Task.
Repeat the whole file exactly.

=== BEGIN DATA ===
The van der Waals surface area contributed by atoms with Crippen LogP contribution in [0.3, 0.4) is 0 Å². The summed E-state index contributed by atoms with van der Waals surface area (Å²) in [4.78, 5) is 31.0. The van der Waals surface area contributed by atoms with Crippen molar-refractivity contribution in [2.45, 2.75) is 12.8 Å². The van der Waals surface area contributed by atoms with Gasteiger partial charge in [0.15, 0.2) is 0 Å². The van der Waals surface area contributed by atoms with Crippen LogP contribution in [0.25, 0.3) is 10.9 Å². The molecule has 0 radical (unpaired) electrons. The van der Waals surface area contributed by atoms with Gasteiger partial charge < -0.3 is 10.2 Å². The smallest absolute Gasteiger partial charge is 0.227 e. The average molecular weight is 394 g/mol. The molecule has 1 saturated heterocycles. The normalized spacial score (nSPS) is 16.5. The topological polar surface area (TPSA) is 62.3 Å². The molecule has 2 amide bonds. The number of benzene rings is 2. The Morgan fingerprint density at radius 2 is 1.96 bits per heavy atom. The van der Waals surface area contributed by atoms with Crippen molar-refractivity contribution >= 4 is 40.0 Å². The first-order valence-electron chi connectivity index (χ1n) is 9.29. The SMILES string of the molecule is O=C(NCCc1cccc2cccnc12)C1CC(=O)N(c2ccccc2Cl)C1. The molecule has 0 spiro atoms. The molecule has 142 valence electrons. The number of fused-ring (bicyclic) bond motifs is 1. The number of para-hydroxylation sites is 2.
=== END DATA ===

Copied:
The van der Waals surface area contributed by atoms with Crippen LogP contribution in [0.3, 0.4) is 0 Å². The summed E-state index contributed by atoms with van der Waals surface area (Å²) in [4.78, 5) is 31.0. The van der Waals surface area contributed by atoms with Crippen molar-refractivity contribution in [2.45, 2.75) is 12.8 Å². The van der Waals surface area contributed by atoms with Gasteiger partial charge in [0.15, 0.2) is 0 Å². The van der Waals surface area contributed by atoms with Crippen LogP contribution in [0.25, 0.3) is 10.9 Å². The molecule has 0 radical (unpaired) electrons. The van der Waals surface area contributed by atoms with Gasteiger partial charge < -0.3 is 10.2 Å². The smallest absolute Gasteiger partial charge is 0.227 e. The average molecular weight is 394 g/mol. The molecule has 1 saturated heterocycles. The normalized spacial score (nSPS) is 16.5. The topological polar surface area (TPSA) is 62.3 Å². The molecule has 2 amide bonds. The number of benzene rings is 2. The Morgan fingerprint density at radius 2 is 1.96 bits per heavy atom. The van der Waals surface area contributed by atoms with Crippen molar-refractivity contribution >= 4 is 40.0 Å². The first-order valence-electron chi connectivity index (χ1n) is 9.29. The SMILES string of the molecule is O=C(NCCc1cccc2cccnc12)C1CC(=O)N(c2ccccc2Cl)C1. The molecule has 0 spiro atoms. The molecule has 142 valence electrons. The number of fused-ring (bicyclic) bond motifs is 1. The number of para-hydroxylation sites is 2.